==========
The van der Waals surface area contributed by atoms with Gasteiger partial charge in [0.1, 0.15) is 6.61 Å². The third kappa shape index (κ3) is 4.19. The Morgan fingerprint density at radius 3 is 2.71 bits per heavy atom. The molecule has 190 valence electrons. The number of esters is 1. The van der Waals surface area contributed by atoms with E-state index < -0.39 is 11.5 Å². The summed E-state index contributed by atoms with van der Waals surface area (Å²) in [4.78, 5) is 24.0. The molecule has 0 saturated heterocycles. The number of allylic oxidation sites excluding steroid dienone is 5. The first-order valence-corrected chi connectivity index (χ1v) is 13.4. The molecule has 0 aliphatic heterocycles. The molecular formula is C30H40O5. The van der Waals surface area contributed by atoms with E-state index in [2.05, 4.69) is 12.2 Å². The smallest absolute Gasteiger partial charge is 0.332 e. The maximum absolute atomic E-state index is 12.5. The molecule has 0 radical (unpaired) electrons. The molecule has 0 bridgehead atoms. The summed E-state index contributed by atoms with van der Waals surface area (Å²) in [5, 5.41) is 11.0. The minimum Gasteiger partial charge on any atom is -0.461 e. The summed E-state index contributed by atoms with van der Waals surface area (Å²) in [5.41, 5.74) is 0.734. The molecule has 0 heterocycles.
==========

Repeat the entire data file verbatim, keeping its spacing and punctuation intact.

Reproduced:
The van der Waals surface area contributed by atoms with Gasteiger partial charge in [0.1, 0.15) is 6.61 Å². The third kappa shape index (κ3) is 4.19. The Morgan fingerprint density at radius 3 is 2.71 bits per heavy atom. The molecule has 190 valence electrons. The number of esters is 1. The van der Waals surface area contributed by atoms with E-state index < -0.39 is 11.5 Å². The summed E-state index contributed by atoms with van der Waals surface area (Å²) in [4.78, 5) is 24.0. The molecule has 0 saturated heterocycles. The number of allylic oxidation sites excluding steroid dienone is 5. The first-order valence-corrected chi connectivity index (χ1v) is 13.4. The molecule has 0 aliphatic heterocycles. The molecular formula is C30H40O5. The van der Waals surface area contributed by atoms with E-state index in [2.05, 4.69) is 12.2 Å². The smallest absolute Gasteiger partial charge is 0.332 e. The maximum absolute atomic E-state index is 12.5. The molecule has 0 radical (unpaired) electrons. The molecule has 0 bridgehead atoms. The summed E-state index contributed by atoms with van der Waals surface area (Å²) in [5, 5.41) is 11.0. The minimum Gasteiger partial charge on any atom is -0.461 e. The summed E-state index contributed by atoms with van der Waals surface area (Å²) in [5.41, 5.74) is 0.734. The molecule has 0 heterocycles.